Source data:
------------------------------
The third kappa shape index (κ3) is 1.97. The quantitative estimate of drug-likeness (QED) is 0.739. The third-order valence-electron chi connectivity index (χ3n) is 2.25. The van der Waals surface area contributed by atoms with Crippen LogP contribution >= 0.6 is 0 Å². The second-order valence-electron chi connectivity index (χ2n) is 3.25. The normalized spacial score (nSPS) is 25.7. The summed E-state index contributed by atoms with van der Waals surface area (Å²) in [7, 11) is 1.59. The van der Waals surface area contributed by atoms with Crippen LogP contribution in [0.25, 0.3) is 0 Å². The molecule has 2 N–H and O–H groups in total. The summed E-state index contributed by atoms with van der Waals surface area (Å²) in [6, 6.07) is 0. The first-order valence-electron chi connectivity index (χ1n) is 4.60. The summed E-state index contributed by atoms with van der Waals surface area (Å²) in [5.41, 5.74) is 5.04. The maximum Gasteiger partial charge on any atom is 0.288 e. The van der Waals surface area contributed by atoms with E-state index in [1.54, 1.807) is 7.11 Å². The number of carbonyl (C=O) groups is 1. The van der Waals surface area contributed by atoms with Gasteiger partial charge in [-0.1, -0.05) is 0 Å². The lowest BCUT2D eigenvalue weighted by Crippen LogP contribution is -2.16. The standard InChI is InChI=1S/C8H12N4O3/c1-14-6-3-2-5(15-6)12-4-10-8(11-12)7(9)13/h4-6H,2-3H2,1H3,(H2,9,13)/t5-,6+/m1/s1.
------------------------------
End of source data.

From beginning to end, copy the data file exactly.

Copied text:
The third kappa shape index (κ3) is 1.97. The quantitative estimate of drug-likeness (QED) is 0.739. The third-order valence-electron chi connectivity index (χ3n) is 2.25. The van der Waals surface area contributed by atoms with Crippen LogP contribution >= 0.6 is 0 Å². The second-order valence-electron chi connectivity index (χ2n) is 3.25. The normalized spacial score (nSPS) is 25.7. The summed E-state index contributed by atoms with van der Waals surface area (Å²) in [7, 11) is 1.59. The van der Waals surface area contributed by atoms with Crippen LogP contribution in [0.25, 0.3) is 0 Å². The molecule has 2 N–H and O–H groups in total. The summed E-state index contributed by atoms with van der Waals surface area (Å²) in [6, 6.07) is 0. The first-order valence-electron chi connectivity index (χ1n) is 4.60. The summed E-state index contributed by atoms with van der Waals surface area (Å²) in [5.41, 5.74) is 5.04. The maximum Gasteiger partial charge on any atom is 0.288 e. The van der Waals surface area contributed by atoms with E-state index in [1.54, 1.807) is 7.11 Å². The number of carbonyl (C=O) groups is 1. The van der Waals surface area contributed by atoms with Gasteiger partial charge in [-0.1, -0.05) is 0 Å². The lowest BCUT2D eigenvalue weighted by Crippen LogP contribution is -2.16. The standard InChI is InChI=1S/C8H12N4O3/c1-14-6-3-2-5(15-6)12-4-10-8(11-12)7(9)13/h4-6H,2-3H2,1H3,(H2,9,13)/t5-,6+/m1/s1.